Networking

How to configure a Mac VLAN

Erik Eckel explains the basics of how to set up and configure VLANs on Mac OS X networks. Apple has included support for the IEEE 802.1Q standard within Mac OS.

Enterprise administrators, particularly those most familiar with Windows, may not be aware that Mac OS X Snow Leopard systems can be configured to create virtual local area networks (VLANs). Apple has included support for the IEEE 802.1Q standard within Mac OS.

Why might an enterprise admin want to even consider VLANs? Using a VLAN, the same physical network can be used to connect multiple departments. The implementation of software-based VLANs, however, enables segmenting workstations into wholly separate logical local area networks. Supported by a layer-3 capable switch, these workstations then become segmented by department. That means systems within one department can't snoop information on workstations within other departments. Security is bolstered, and administrators enjoy much greater control routing network traffic.

Configuring VLAN Settings

To implement a VLAN within Mac OS X, you must know the administrator username and password. With sys admin credentials in hand, open System Preferences and select Network from within the Internet & Wireless section. If the lock in the lower left hand corner of the Network applet is locked, double-click it, supply the system administrator username and password and click OK to enable changes.

Once the Network applet is opened and unlocked to enable administrative changes, select the appropriate network location (default options are AirPort, Ethernet and FireWire), or create a new one.

With the correct network location highlighted within the Network preferences applet, create a VLAN interface by clicking the gear icon found at the bottom of the window. Scroll to the bottom of the resulting pop-up window and select Manage Virtual Interfaces.

A new window featuring two columns (Interface and BSD Name) will appear. Click the + icon found at the bottom of the window and select New VLAN. Enter a name for the VLAN within the VLAN Name field. Specify the VLAN Tag (the tag must be a whole integer between 1 and 4094 and match the remaining network VLAN configuration). Then ensure the appropriate network interface is selected from the provided drop-down menu, click Create, then click Done. The new VLAN will appear listed with the other network interfaces.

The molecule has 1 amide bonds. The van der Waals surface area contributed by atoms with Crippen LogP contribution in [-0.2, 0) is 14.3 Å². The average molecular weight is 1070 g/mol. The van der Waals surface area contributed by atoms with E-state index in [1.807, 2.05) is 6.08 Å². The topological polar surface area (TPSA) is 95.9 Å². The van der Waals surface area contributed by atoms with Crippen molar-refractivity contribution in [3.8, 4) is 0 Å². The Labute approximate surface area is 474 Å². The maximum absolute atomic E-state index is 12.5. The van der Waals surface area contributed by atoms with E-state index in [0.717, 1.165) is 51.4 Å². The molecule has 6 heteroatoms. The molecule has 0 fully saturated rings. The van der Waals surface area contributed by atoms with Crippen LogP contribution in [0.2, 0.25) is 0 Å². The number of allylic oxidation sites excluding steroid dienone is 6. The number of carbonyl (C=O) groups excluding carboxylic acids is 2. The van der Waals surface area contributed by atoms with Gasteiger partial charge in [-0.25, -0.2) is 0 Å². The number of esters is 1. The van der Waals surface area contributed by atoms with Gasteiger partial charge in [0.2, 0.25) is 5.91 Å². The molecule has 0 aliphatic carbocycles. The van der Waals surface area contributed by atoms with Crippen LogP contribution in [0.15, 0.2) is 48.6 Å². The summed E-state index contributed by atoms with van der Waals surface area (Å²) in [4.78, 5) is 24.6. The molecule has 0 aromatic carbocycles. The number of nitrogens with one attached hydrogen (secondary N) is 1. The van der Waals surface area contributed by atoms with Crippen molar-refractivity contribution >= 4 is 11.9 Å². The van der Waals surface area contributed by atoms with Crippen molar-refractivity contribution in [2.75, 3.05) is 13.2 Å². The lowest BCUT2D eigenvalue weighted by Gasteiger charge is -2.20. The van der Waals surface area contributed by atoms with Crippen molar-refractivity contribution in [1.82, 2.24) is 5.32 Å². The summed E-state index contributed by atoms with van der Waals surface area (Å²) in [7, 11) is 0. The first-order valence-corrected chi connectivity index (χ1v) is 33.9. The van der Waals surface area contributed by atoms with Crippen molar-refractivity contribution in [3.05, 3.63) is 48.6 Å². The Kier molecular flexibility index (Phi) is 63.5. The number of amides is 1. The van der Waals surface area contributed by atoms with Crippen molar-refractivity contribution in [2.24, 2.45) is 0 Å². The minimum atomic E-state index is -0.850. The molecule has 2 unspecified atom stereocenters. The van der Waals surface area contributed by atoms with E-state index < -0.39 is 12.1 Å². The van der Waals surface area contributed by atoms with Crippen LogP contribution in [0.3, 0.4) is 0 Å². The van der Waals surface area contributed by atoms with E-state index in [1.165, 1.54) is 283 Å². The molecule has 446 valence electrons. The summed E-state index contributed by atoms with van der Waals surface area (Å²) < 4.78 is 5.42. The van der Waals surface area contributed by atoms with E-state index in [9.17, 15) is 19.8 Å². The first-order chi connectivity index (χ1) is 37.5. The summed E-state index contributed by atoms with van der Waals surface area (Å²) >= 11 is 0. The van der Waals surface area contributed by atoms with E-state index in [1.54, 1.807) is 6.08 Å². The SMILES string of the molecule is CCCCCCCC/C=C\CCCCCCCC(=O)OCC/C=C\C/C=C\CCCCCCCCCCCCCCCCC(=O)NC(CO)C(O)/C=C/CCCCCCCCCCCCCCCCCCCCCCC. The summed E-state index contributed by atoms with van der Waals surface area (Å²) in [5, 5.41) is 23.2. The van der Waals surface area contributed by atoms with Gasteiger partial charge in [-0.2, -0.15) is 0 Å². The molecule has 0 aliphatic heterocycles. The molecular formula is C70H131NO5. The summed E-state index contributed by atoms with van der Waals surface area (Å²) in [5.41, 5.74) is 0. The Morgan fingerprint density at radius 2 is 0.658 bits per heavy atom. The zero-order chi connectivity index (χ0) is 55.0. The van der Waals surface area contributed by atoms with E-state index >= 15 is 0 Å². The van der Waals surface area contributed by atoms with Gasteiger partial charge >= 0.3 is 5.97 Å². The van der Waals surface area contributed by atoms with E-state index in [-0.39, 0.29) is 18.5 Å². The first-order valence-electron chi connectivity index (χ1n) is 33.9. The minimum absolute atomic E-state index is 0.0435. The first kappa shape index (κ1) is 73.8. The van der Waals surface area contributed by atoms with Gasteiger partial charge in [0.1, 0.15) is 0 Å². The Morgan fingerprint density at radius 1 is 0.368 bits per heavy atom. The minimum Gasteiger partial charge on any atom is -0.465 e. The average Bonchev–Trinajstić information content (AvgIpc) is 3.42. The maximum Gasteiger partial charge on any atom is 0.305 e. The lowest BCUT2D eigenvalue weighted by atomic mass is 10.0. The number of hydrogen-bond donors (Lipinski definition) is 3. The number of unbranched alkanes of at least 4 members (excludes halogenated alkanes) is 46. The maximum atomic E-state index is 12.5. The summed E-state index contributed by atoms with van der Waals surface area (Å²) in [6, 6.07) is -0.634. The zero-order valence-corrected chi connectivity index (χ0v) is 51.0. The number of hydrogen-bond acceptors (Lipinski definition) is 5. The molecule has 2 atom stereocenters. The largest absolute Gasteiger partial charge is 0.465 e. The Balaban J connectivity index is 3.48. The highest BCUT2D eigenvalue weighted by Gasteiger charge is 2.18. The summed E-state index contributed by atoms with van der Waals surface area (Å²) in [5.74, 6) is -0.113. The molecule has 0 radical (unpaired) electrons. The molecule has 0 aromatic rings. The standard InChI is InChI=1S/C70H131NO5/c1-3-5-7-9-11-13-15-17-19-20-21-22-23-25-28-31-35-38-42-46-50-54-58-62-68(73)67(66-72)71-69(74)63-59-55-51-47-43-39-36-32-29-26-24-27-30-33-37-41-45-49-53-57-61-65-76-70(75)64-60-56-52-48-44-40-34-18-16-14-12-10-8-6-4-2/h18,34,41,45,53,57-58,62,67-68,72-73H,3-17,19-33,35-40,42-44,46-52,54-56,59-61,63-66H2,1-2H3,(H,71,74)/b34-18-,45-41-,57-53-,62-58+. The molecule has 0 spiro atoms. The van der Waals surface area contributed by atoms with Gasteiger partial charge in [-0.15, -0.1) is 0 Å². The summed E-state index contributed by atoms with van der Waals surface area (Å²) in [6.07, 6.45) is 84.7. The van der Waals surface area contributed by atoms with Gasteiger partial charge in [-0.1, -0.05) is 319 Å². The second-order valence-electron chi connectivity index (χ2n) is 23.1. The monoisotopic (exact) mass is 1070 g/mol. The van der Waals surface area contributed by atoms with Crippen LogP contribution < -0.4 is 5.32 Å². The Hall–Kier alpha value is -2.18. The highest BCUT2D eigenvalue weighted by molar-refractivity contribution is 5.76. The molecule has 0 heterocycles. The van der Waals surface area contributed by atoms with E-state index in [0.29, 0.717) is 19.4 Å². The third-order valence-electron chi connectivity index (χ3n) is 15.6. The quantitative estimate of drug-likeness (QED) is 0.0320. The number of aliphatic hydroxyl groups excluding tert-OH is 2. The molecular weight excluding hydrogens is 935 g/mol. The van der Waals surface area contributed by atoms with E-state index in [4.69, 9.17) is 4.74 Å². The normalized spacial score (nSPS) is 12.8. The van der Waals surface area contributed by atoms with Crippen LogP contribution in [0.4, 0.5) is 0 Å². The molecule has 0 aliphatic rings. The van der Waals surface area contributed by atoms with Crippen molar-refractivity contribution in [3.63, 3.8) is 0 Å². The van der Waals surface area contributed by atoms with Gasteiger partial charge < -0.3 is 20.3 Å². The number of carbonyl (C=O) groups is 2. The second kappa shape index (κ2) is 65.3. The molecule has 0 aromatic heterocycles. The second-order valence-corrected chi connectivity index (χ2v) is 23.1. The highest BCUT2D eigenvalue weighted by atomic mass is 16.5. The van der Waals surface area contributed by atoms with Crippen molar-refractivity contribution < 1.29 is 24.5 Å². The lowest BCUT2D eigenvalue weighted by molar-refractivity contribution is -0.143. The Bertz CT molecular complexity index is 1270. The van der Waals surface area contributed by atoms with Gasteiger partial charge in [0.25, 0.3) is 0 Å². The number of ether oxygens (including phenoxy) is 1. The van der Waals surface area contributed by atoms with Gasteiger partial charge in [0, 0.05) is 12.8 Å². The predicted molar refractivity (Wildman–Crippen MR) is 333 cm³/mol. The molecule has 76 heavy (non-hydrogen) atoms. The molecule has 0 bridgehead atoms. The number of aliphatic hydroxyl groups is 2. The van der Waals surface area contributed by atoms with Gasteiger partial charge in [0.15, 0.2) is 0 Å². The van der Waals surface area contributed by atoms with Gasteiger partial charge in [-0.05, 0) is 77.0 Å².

If you later need to edit any of the VLAN settings, double-click the respective VLAN from within the network interfaces listed within the Network preferences console. When all VLAN settings are properly configured, click the Apply button. Then save and activate the changes.

VLANs will attempt to join the existing network using DHCP, by default. If you need to specify network settings manually, highlight the VLAN within the listed network interfaces and select Manually from the provided Configure IPv4 drop-down menu. You'll then need to supply the IP address, subnet mask, router, DNS server, and any search domains.

About

Erik Eckel owns and operates two technology companies. As a managing partner with Louisville Geek, he works daily as an IT consultant to assist small businesses in overcoming technology challenges and maximizing IT investments. He is also president o...

6 comments
Unique Design
Unique Design

It was working ok with 10.6.8 but failed with 10.7.5. Out of a classroom of 25 imacs on started up 10 came up with a red dot at login prompt, had not obtained an ip address but could be seen from the router via their mac ethernet address. After restarting numerous times these 10 machines reduced to 5. University network guru checked it all out and said sorry its the macs. My only recourse is to install 10.8 and pray it continually pings the dhcp to get an ip address. Installed 1, lost all templates and refined settings and although it comes up with a red dot on login, this fades after 2 minutes. If anyone knows how to get the os to request dhcp on boot with a virtual interface.

stre0539
stre0539

The article goes a long way to tell you just enough that the feature is available and where to find it, but lacks a concrete example on how to use and implement it that people can take from reading this article. It shows great promise, but fails to really show how it really works in a networked environment.

david.franck
david.franck

This is cool! Yet another reason I am impressed with mac. The other responses are correct; "what would this be used for?" Then I began thinking, maybe moving back and forth between VLANs as a administrator would be useful. Could this be the first steps in prepping the OS for server features or virtualization possibly? Nonetheless, a cool feature.

b.sikkes
b.sikkes

why exactly do you want to do this on the workstation? wouldnt the network be more logical to implement vlan?

Dalece
Dalece

The article is all fine; but, it does not explain why a step is done and the impact of doing the step. Example: tags 1 through 4094 or whatever. What is a tag, what does it do, how does it relate to VLAN on W XP, etc? Unless you are already an expert in VLAN, this article is not understandable. And if you are already an expert, you don't need this article because you already know what to do.

wizard57m-cnet
wizard57m-cnet

the author is going to bother with re-writing it...he/she might post a new article with more detail, but there is no reason to "append" this old one.

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